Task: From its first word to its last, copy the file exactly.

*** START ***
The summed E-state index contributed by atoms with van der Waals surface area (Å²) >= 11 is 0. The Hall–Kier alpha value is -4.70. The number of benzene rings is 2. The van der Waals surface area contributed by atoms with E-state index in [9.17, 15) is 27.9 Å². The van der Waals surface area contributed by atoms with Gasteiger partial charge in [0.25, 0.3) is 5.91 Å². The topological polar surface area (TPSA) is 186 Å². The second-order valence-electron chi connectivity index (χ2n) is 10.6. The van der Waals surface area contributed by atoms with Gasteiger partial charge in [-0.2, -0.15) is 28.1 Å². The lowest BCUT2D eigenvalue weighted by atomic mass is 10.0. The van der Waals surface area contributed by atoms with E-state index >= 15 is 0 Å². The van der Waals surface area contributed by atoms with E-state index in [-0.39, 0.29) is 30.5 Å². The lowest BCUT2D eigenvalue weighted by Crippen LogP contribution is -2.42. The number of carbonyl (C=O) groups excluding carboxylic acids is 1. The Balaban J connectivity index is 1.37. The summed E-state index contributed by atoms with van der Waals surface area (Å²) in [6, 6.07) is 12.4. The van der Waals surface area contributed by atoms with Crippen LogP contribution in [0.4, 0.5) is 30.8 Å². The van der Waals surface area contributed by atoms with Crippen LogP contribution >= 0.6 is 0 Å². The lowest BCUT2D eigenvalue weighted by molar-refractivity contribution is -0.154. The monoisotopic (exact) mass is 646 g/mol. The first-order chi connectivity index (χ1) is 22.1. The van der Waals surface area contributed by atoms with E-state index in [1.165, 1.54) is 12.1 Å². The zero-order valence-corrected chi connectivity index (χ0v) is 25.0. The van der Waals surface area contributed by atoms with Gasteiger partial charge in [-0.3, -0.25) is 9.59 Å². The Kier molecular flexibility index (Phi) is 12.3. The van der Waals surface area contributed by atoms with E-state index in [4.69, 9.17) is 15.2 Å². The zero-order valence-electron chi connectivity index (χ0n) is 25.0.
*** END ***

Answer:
The summed E-state index contributed by atoms with van der Waals surface area (Å²) >= 11 is 0. The Hall–Kier alpha value is -4.70. The number of benzene rings is 2. The van der Waals surface area contributed by atoms with E-state index in [9.17, 15) is 27.9 Å². The van der Waals surface area contributed by atoms with Gasteiger partial charge in [0.25, 0.3) is 5.91 Å². The topological polar surface area (TPSA) is 186 Å². The second-order valence-electron chi connectivity index (χ2n) is 10.6. The van der Waals surface area contributed by atoms with Gasteiger partial charge in [-0.2, -0.15) is 28.1 Å². The lowest BCUT2D eigenvalue weighted by atomic mass is 10.0. The van der Waals surface area contributed by atoms with E-state index >= 15 is 0 Å². The van der Waals surface area contributed by atoms with E-state index in [-0.39, 0.29) is 30.5 Å². The lowest BCUT2D eigenvalue weighted by Crippen LogP contribution is -2.42. The number of carbonyl (C=O) groups excluding carboxylic acids is 1. The Balaban J connectivity index is 1.37. The summed E-state index contributed by atoms with van der Waals surface area (Å²) in [6, 6.07) is 12.4. The van der Waals surface area contributed by atoms with Crippen LogP contribution in [0.4, 0.5) is 30.8 Å². The van der Waals surface area contributed by atoms with Crippen LogP contribution >= 0.6 is 0 Å². The lowest BCUT2D eigenvalue weighted by molar-refractivity contribution is -0.154. The monoisotopic (exact) mass is 646 g/mol. The first-order chi connectivity index (χ1) is 22.1. The van der Waals surface area contributed by atoms with E-state index in [1.165, 1.54) is 12.1 Å². The zero-order valence-corrected chi connectivity index (χ0v) is 25.0. The van der Waals surface area contributed by atoms with Gasteiger partial charge in [-0.3, -0.25) is 9.59 Å². The Kier molecular flexibility index (Phi) is 12.3. The van der Waals surface area contributed by atoms with E-state index in [4.69, 9.17) is 15.2 Å². The zero-order valence-electron chi connectivity index (χ0n) is 25.0.